Clean-up protein may turn the tide on brain hemorrhage survival
With a horrific mortality and recovery rate, intracerebral hemorrhage (ICH) is a devastating disease with poor long-term outcomes for those who do manage to survive it. And studies show that for people who receive treatment at its onset, around 50% of sufferers will see their condition deteriorate within 28 days.
In fact, only a quarter of ICH-related brain deterioration happens in that first 24-hour window. Most occurs during the secondary stage, where blood cells lyse and neurotoxic products are generated. With no effective treatment on offer, this phase of ICH becomes increasingly deadly.
Now, a team from the University of Helsinki together with neuroscience researchers in Taiwan have investigated whether a specific protein has the ability to essentially head into the injury site and do some life-saving clean-up.
The protein, cerebral dopamine neurotrophic factor (CDNF), is currently being studied for its potential use with Parkinson’s disease treatment, but the scientists found it also boosts immune cell response following ICH.
"It's interesting to note that after a bleeding episode, the brain contains a lot of waste and debris,” said study co-author Vassileios Stratoulias, from the University of Helsinki. “Cerebral dopamine neurotrophic factor encourages immune cells in the brain to consume and remove the waste and debris, which is essential for the brain’s recovery!”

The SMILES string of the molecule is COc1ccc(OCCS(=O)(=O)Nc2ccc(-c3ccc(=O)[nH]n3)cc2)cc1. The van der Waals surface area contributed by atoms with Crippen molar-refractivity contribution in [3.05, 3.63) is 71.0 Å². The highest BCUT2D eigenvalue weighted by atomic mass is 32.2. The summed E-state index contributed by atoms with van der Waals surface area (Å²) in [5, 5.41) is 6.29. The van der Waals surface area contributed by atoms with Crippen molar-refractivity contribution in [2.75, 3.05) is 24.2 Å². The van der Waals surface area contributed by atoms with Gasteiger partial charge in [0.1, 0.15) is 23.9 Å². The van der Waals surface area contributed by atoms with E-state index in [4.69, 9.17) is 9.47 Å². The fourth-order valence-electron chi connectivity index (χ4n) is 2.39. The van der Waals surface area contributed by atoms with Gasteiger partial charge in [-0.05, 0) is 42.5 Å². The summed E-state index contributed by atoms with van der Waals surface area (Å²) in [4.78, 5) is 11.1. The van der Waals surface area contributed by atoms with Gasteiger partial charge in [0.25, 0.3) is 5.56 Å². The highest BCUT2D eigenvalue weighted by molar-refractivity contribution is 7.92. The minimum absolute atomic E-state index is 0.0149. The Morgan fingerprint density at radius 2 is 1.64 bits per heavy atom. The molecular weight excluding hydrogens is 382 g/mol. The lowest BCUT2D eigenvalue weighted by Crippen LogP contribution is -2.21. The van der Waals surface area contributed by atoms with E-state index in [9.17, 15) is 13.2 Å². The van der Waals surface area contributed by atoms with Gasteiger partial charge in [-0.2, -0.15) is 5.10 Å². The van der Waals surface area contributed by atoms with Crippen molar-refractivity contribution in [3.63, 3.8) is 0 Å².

CDNF sped hemorrhagic lesion resolution, reduced brain swelling, and improved functional outcomes in the animal model used in the study. The CDNF also alleviated cell stress in the area surrounding the injury’s hematoma site and promoted scavenging in the immune cells, seeking out the accumulating waste and debris.
“Surprisingly, we found that cerebral dopamine neurotrophic factor acts on immune cells in the bleeding brain by increasing anti-inﬂammatory mediators and suppressing the production of the pro-inﬂammatory cytokines that are responsible for cell signaling,” said co-author Mikko Airavaara, a professor at the University of Helsinki. “This is a significant step towards the treatment of injuries caused by brain hemorrhage, for which we currently have no cure.”
The study was published in the journal Nature.
Source: University of Helsinki